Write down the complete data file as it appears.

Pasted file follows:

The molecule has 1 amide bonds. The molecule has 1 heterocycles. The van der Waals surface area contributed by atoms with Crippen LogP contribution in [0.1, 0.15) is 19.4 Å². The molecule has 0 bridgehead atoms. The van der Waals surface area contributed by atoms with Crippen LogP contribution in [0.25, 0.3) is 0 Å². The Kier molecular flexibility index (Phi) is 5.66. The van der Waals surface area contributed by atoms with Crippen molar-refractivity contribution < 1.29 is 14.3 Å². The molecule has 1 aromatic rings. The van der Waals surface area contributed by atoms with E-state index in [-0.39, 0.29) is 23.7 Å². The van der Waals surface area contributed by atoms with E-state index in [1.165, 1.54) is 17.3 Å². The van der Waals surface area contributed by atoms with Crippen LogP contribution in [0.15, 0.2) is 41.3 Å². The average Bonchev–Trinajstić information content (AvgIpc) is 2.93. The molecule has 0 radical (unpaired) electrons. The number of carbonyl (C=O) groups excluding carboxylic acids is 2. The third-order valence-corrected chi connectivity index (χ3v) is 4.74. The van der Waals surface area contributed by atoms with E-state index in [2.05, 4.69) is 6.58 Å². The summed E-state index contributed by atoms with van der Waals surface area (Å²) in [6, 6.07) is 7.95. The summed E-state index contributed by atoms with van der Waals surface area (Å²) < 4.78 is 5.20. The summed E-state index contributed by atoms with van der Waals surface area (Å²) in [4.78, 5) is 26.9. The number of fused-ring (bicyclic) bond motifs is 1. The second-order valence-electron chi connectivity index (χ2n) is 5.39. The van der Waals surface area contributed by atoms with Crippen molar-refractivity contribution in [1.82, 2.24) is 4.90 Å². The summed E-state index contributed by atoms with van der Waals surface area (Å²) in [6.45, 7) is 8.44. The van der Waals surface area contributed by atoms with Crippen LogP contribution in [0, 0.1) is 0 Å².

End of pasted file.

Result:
The molecule has 1 amide bonds. The molecule has 1 heterocycles. The van der Waals surface area contributed by atoms with Crippen LogP contribution in [0.1, 0.15) is 19.4 Å². The molecule has 0 bridgehead atoms. The van der Waals surface area contributed by atoms with Crippen LogP contribution in [0.25, 0.3) is 0 Å². The Kier molecular flexibility index (Phi) is 5.66. The van der Waals surface area contributed by atoms with Crippen molar-refractivity contribution < 1.29 is 14.3 Å². The molecule has 1 aromatic rings. The van der Waals surface area contributed by atoms with E-state index in [-0.39, 0.29) is 23.7 Å². The van der Waals surface area contributed by atoms with E-state index in [1.165, 1.54) is 17.3 Å². The van der Waals surface area contributed by atoms with Crippen LogP contribution in [0.15, 0.2) is 41.3 Å². The average Bonchev–Trinajstić information content (AvgIpc) is 2.93. The molecule has 0 radical (unpaired) electrons. The number of carbonyl (C=O) groups excluding carboxylic acids is 2. The third-order valence-corrected chi connectivity index (χ3v) is 4.74. The van der Waals surface area contributed by atoms with E-state index in [2.05, 4.69) is 6.58 Å². The summed E-state index contributed by atoms with van der Waals surface area (Å²) in [6, 6.07) is 7.95. The summed E-state index contributed by atoms with van der Waals surface area (Å²) < 4.78 is 5.20. The summed E-state index contributed by atoms with van der Waals surface area (Å²) in [4.78, 5) is 26.9. The number of fused-ring (bicyclic) bond motifs is 1. The second-order valence-electron chi connectivity index (χ2n) is 5.39. The van der Waals surface area contributed by atoms with Crippen molar-refractivity contribution in [1.82, 2.24) is 4.90 Å². The summed E-state index contributed by atoms with van der Waals surface area (Å²) in [6.45, 7) is 8.44. The van der Waals surface area contributed by atoms with Crippen LogP contribution in [0, 0.1) is 0 Å².